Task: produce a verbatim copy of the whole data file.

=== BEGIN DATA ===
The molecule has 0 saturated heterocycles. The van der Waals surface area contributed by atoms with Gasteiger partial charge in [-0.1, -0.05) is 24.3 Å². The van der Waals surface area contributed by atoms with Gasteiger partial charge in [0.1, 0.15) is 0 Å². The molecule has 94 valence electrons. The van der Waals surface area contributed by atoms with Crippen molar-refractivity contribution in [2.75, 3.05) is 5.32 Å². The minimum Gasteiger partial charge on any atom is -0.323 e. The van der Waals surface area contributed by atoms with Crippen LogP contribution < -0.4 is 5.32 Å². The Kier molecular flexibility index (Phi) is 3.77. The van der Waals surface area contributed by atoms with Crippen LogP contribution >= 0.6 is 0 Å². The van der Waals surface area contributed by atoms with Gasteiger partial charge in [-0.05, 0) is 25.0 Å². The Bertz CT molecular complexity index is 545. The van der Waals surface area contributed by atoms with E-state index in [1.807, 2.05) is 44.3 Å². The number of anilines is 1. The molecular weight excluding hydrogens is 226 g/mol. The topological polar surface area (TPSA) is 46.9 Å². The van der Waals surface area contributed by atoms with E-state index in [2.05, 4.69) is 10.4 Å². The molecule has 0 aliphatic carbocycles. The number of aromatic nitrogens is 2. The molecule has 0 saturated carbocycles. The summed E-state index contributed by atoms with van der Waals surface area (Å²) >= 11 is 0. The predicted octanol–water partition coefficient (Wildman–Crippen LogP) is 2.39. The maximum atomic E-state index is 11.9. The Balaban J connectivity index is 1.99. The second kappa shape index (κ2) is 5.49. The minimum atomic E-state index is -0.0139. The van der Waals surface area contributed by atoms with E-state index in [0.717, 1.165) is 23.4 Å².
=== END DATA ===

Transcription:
The molecule has 0 saturated heterocycles. The van der Waals surface area contributed by atoms with Gasteiger partial charge in [-0.1, -0.05) is 24.3 Å². The van der Waals surface area contributed by atoms with Gasteiger partial charge in [0.1, 0.15) is 0 Å². The molecule has 94 valence electrons. The van der Waals surface area contributed by atoms with Crippen molar-refractivity contribution in [2.75, 3.05) is 5.32 Å². The minimum Gasteiger partial charge on any atom is -0.323 e. The van der Waals surface area contributed by atoms with Crippen LogP contribution < -0.4 is 5.32 Å². The Kier molecular flexibility index (Phi) is 3.77. The van der Waals surface area contributed by atoms with Crippen LogP contribution >= 0.6 is 0 Å². The van der Waals surface area contributed by atoms with Gasteiger partial charge in [-0.05, 0) is 25.0 Å². The Bertz CT molecular complexity index is 545. The van der Waals surface area contributed by atoms with E-state index in [1.807, 2.05) is 44.3 Å². The number of anilines is 1. The molecular weight excluding hydrogens is 226 g/mol. The topological polar surface area (TPSA) is 46.9 Å². The van der Waals surface area contributed by atoms with E-state index in [2.05, 4.69) is 10.4 Å². The molecule has 0 aliphatic carbocycles. The number of aromatic nitrogens is 2. The molecule has 0 saturated carbocycles. The summed E-state index contributed by atoms with van der Waals surface area (Å²) >= 11 is 0. The predicted octanol–water partition coefficient (Wildman–Crippen LogP) is 2.39. The maximum atomic E-state index is 11.9. The Balaban J connectivity index is 1.99. The second kappa shape index (κ2) is 5.49. The minimum atomic E-state index is -0.0139. The van der Waals surface area contributed by atoms with E-state index in [0.717, 1.165) is 23.4 Å².